“Those opportunities are immensely attractive,” Burr says, adding that some nontraditional venues, such as universities, office complexes, and hospitals, not only offer a regular customer base, but also opportunities for catering and other revenue-building maneuvers.

Many quick-service concepts developing in the nontraditional space also relish the opportunity to work with experienced foodservice operators, such as master concessionaires like Aramark and Sodexo, especially since positive relationships with well-resourced concessionaires or corporate partners can deliver a large number of sites in quick time.

In 2010, Auntie Anne’s inked a deal with HMSHost, a master concessionaire at airports and travel plazas. From fewer than 50 airport and travel-plaza locations before the HMSHost deal, Auntie Anne’s now has more than 80.

Similarly, Subway has leveraged its partnership with Pilot to quickly assemble a roster of more than 200 restaurants in Pilot fuel stops across the country.


An evolving marketplace

In recent years, Subway’s Rolfe says, the nontraditional marketplace has endured a significant shift, becoming less niche and more recognized, more crowded. When Subway first went to hospital trade shows years ago, she says, people inquired about their presence. These days, hospitals call the sandwich chain’s Connecticut headquarters and chase the brand as a partner, intrigued by Subway’s name recognition, R&D, and marketing backbone.

“It’s so much easier to work with an established quick-service partner who has the nontraditional expertise,” Rolfe says, noting that about one quarter of Subway’s 42,000 global locations sit in the nontraditional camp.

While nontraditional development among branded quick serves had been gaining momentum throughout the 1990s and early 2000s, the recession delivered a new normal, one that continues to evolve.

Amid the recession’s falling sales and traffic numbers, many quick serves sharpened their competitive elbows to secure space in nontraditional venues, eager to capture any persuasive revenue plays. As a result, the competition—and, in some cases, the costs per square foot—intensified, which led many quick-service companies to look beyond the commonplace nontraditional development opportunities, such as airports, travel plazas, colleges, and stadiums, and embrace more novel opportunities, such as museums, office buildings, and even churches.

Subway, in fact, has development agents in markets across the country tasked with identifying prospective nontraditional opportunities, no matter how seemingly wild.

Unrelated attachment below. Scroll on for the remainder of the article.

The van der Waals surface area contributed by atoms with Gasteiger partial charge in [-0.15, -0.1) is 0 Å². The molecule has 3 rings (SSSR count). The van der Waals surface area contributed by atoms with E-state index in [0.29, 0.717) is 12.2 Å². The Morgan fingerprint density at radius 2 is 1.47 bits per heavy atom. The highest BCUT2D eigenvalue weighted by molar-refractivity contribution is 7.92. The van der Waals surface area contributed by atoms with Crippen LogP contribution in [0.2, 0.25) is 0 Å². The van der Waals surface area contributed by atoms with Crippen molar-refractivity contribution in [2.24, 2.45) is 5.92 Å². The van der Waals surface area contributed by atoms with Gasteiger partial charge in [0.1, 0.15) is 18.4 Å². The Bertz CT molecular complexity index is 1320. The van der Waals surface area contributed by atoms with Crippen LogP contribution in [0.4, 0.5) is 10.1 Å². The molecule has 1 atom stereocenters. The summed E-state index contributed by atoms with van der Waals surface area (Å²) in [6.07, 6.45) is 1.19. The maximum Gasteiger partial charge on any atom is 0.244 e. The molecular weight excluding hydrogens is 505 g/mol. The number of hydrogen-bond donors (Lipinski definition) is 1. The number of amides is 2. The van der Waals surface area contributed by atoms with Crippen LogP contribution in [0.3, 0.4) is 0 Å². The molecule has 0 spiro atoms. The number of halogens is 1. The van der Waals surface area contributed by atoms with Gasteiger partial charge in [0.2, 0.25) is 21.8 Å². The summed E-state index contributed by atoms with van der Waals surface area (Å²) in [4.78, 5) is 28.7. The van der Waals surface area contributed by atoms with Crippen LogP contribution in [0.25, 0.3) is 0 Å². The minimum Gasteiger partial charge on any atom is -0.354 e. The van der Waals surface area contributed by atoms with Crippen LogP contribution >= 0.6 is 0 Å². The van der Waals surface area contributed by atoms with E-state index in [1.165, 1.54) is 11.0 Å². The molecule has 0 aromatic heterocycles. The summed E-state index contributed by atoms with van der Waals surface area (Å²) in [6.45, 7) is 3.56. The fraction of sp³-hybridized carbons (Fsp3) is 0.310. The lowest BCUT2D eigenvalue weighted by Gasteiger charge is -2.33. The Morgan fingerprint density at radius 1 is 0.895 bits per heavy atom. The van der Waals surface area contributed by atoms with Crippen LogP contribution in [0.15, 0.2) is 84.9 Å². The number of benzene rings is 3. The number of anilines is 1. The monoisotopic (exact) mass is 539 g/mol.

“We don’t limit ourselves in any way,” Rolfe says.

In quick time, the idea of where quick-service eateries might appear snowballed as chains explored any sites with captive audiences—zoos, ferry boats, bowling centers, and more—and the host sites became increasingly more receptive to branded quick-service concepts.

The surging nontraditional world then dovetailed with another industry trend: the local movement. With both host sites and consumers clamoring for local flavors, regional and local independent brands began nudging their way into request for proposal (rfp) meetings alongside the industry’s major players.

Steven Brush, head of Philadelphia-based Brush Enterprises, a consultancy specializing in nontraditional restaurant development, has seen a steady uptick in RFPs from airports, stadiums, and other hosts that are specifically looking for local concepts that can flex their ability to deliver hometown flair. “I believe this is a long-term trend,” Brush says.

The escalating competitive environment has forced national quick-service players to embrace bold, strategic moves. While Boycan says much of Auntie Anne’s earliest nontraditional development happened “without thinking about it,” he says the company is “much more deliberate” about it today.

“It’s about seeking out relationships with the right people,” Boycan says, adding that he’s been in recent RFP meetings in which 200 companies are battling for a single nontraditional space.

To better position itself to win nontraditional deals, Auntie Anne’s has taken some ambitious steps, including creating cobranded units with the likes of Subway, Checkers, and Red Mango, as well as rolling out a redesigned store that softens the company’s customary white-tiled, stainless steel look with warmer tones and a more contemporary design.

“We’ve had to be proactive,” Boycan says, predicting that the competitive environment for nontraditional units will only escalate in the coming years as more brands look to capitalize on nontraditional’s